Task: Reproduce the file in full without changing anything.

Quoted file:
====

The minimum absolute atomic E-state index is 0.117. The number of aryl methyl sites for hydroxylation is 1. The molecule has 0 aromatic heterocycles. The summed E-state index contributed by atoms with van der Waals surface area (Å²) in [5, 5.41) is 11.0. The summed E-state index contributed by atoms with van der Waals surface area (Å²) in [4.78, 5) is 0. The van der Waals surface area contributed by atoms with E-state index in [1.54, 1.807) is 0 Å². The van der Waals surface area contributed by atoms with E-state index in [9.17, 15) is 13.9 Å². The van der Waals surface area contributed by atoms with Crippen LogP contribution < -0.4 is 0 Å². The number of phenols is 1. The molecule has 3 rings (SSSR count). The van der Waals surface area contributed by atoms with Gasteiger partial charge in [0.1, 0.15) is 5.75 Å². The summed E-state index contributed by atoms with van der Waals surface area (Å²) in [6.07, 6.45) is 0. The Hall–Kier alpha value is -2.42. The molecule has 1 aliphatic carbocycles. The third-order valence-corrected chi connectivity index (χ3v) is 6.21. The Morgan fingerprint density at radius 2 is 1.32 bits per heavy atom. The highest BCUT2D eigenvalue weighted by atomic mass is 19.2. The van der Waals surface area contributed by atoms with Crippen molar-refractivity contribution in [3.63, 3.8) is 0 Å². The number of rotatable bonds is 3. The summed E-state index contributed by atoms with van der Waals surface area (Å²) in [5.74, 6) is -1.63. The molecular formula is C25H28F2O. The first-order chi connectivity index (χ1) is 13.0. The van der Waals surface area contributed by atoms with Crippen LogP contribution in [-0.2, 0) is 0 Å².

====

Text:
The minimum absolute atomic E-state index is 0.117. The number of aryl methyl sites for hydroxylation is 1. The molecule has 0 aromatic heterocycles. The summed E-state index contributed by atoms with van der Waals surface area (Å²) in [5, 5.41) is 11.0. The summed E-state index contributed by atoms with van der Waals surface area (Å²) in [4.78, 5) is 0. The van der Waals surface area contributed by atoms with E-state index in [1.54, 1.807) is 0 Å². The van der Waals surface area contributed by atoms with E-state index in [9.17, 15) is 13.9 Å². The van der Waals surface area contributed by atoms with Crippen LogP contribution < -0.4 is 0 Å². The number of phenols is 1. The molecule has 3 rings (SSSR count). The van der Waals surface area contributed by atoms with Gasteiger partial charge in [0.1, 0.15) is 5.75 Å². The summed E-state index contributed by atoms with van der Waals surface area (Å²) in [6.07, 6.45) is 0. The Hall–Kier alpha value is -2.42. The molecule has 1 aliphatic carbocycles. The third-order valence-corrected chi connectivity index (χ3v) is 6.21. The Morgan fingerprint density at radius 2 is 1.32 bits per heavy atom. The highest BCUT2D eigenvalue weighted by atomic mass is 19.2. The van der Waals surface area contributed by atoms with Crippen molar-refractivity contribution in [3.63, 3.8) is 0 Å². The number of rotatable bonds is 3. The summed E-state index contributed by atoms with van der Waals surface area (Å²) in [5.74, 6) is -1.63. The molecular formula is C25H28F2O. The first-order chi connectivity index (χ1) is 13.0. The van der Waals surface area contributed by atoms with Crippen LogP contribution in [-0.2, 0) is 0 Å².